The Development, Environment, and Social Change Practicum consists of two major components: a practicum and a seminar. Students gain first-hand exposure to key development stakeholders - local as well as international - in the region. The modular coursework offers an inter-disciplinary scaffolding for critical reflection and thoughtful analysis. The course readings provide a theoretical and methodological foundation for the participants to delve into the connections between theory and the work of NGOs and policy organizations in Kyrgyzstan's dynamic multi-ethnic society. North American students enroll in this practicum alongside AUCA students - enabling a rich environment for diverse view-point and cross-cultural perspectives on global issues. Course readings and group project topics might include such as citizenship participation in the post-Soviet state, human rights, development and the role of NGOs in new democracies, and the effect of globalization in Central Asia. Thought leaders in the NGO and policy communities will also visit the group to bring local perspectives to the discussion. The course develops critical thinking, writing, and speaking skills as well as an understanding of the dynamic forces at work in this complex region.
Students who have not studied Russian will be offered a survival Russian course at the beginning of the program. Optional Russian, Kyrgyz, or other regional language study is available for an additional fee.
Students study a variety of ‘methods’ of creation with Berlin-based artists and, under their guidance, make original theater work. Students also explore the historical and contemporary richness of Berlin’s theatrical culture with faculty from Bard College Berlin.
The work in the studio will be organized around a series of distinct themes:
2: Text and Composition
3: Body and Movement/Choreography
4: Sound and Image
The program provides 33 hours a week of instruction, master classes/workshops, and lectures (132 hours over the 4 weeks of the program). There are also guided rehearsals, showings, and feedback time each week. The students attend theater and other performances 2 or 3 times each week as well as other cultural offerings such as museum visits, art gallery visits, and architectural and historical walking tours of the city.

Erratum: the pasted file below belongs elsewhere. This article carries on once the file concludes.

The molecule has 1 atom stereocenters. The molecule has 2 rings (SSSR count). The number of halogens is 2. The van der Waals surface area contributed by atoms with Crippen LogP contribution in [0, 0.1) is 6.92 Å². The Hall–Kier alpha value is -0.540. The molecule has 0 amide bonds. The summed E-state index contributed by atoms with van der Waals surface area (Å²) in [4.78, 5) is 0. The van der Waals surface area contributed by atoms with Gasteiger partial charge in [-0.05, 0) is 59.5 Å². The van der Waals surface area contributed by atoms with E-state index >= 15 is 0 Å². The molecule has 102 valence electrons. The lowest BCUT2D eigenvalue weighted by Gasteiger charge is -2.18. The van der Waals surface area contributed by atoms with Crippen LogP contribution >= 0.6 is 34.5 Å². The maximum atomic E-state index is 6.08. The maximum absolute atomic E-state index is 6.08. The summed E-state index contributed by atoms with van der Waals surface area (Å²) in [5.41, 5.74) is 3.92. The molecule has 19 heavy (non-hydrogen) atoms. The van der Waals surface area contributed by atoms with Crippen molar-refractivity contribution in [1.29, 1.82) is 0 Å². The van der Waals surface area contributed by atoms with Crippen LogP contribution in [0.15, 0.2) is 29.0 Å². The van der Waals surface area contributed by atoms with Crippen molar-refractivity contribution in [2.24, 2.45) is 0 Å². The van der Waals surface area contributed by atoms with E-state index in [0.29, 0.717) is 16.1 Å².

Students become familiar with the theoretical writing of lecturers (Hans-Thies Lehmann’s Postdramatic Theater), writings on the work of faculty members (Rimini Protokoll, Gob Squad, Robyn Orlin etc.), as well as the work of directors whose work we will see (Frank Castorf, Rene Pollesch, Thomas Ostermaier etc.).
The Bard-Smolny Summer Language Intensive (SLI) provides challenging courses for students who have completed between two and six semesters of college-level Russian or its equivalent. Students can choose to enroll for four or eight weeks; the four-week program focuses on solidifying language concepts already covered while improving language skills, and the eight-week program is the equivalent of one year of Russian at a North American institution and covers text such as V Puti: Russian Grammar in Context and materials developed by Russian as a Second Language faculty. Students' Russian level will be measured with a short assessment administered at the time of application.
The SLI is intensive, with 22 hours of class per week, daily quizzes and written assignments, and weekly tests. Class sizes are small (typically 8 to 10 students) with course work that emphasizes vocabulary acquisition, grammar comprehension, reading improvement, and writing achievement, as well as verbal and aural precision. Language is taught in conjunction with our cultural program, which integrates academic experience with a feel for the city of St. Petersburg. Course work for upper-level students includes a thematic workshop that focuses on language learning through content-specific instruction, such as Russian history and literature.